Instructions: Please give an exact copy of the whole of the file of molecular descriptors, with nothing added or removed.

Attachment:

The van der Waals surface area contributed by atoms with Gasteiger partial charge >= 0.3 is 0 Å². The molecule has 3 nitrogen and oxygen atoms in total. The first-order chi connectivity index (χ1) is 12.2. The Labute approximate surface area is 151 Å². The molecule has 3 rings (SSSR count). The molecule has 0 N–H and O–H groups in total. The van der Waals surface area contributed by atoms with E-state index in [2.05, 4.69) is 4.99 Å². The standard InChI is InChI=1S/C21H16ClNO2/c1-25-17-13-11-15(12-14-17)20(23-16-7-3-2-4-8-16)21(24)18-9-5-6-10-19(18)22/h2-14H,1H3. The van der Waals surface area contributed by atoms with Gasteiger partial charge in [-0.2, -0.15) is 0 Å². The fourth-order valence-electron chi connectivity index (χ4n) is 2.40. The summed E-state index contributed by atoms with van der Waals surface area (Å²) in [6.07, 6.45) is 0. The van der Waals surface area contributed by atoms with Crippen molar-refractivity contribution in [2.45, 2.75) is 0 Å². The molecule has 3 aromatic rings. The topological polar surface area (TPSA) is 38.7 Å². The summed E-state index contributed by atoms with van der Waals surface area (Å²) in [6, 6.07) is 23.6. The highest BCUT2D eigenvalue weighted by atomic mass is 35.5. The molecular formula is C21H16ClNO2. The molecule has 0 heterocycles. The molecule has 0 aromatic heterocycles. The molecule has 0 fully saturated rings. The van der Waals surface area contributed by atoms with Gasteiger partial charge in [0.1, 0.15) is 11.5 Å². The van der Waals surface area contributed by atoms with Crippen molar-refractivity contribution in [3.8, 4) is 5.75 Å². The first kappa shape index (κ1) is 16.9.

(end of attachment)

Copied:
The van der Waals surface area contributed by atoms with Gasteiger partial charge >= 0.3 is 0 Å². The molecule has 3 nitrogen and oxygen atoms in total. The first-order chi connectivity index (χ1) is 12.2. The Labute approximate surface area is 151 Å². The molecule has 3 rings (SSSR count). The molecule has 0 N–H and O–H groups in total. The van der Waals surface area contributed by atoms with E-state index in [2.05, 4.69) is 4.99 Å². The standard InChI is InChI=1S/C21H16ClNO2/c1-25-17-13-11-15(12-14-17)20(23-16-7-3-2-4-8-16)21(24)18-9-5-6-10-19(18)22/h2-14H,1H3. The van der Waals surface area contributed by atoms with Gasteiger partial charge in [-0.2, -0.15) is 0 Å². The fourth-order valence-electron chi connectivity index (χ4n) is 2.40. The summed E-state index contributed by atoms with van der Waals surface area (Å²) in [6.07, 6.45) is 0. The van der Waals surface area contributed by atoms with Crippen molar-refractivity contribution in [2.45, 2.75) is 0 Å². The molecule has 3 aromatic rings. The topological polar surface area (TPSA) is 38.7 Å². The summed E-state index contributed by atoms with van der Waals surface area (Å²) in [6, 6.07) is 23.6. The highest BCUT2D eigenvalue weighted by atomic mass is 35.5. The molecular formula is C21H16ClNO2. The molecule has 0 heterocycles. The molecule has 0 aromatic heterocycles. The molecule has 0 fully saturated rings. The van der Waals surface area contributed by atoms with Gasteiger partial charge in [0.1, 0.15) is 11.5 Å². The van der Waals surface area contributed by atoms with Crippen molar-refractivity contribution in [3.8, 4) is 5.75 Å². The first kappa shape index (κ1) is 16.9.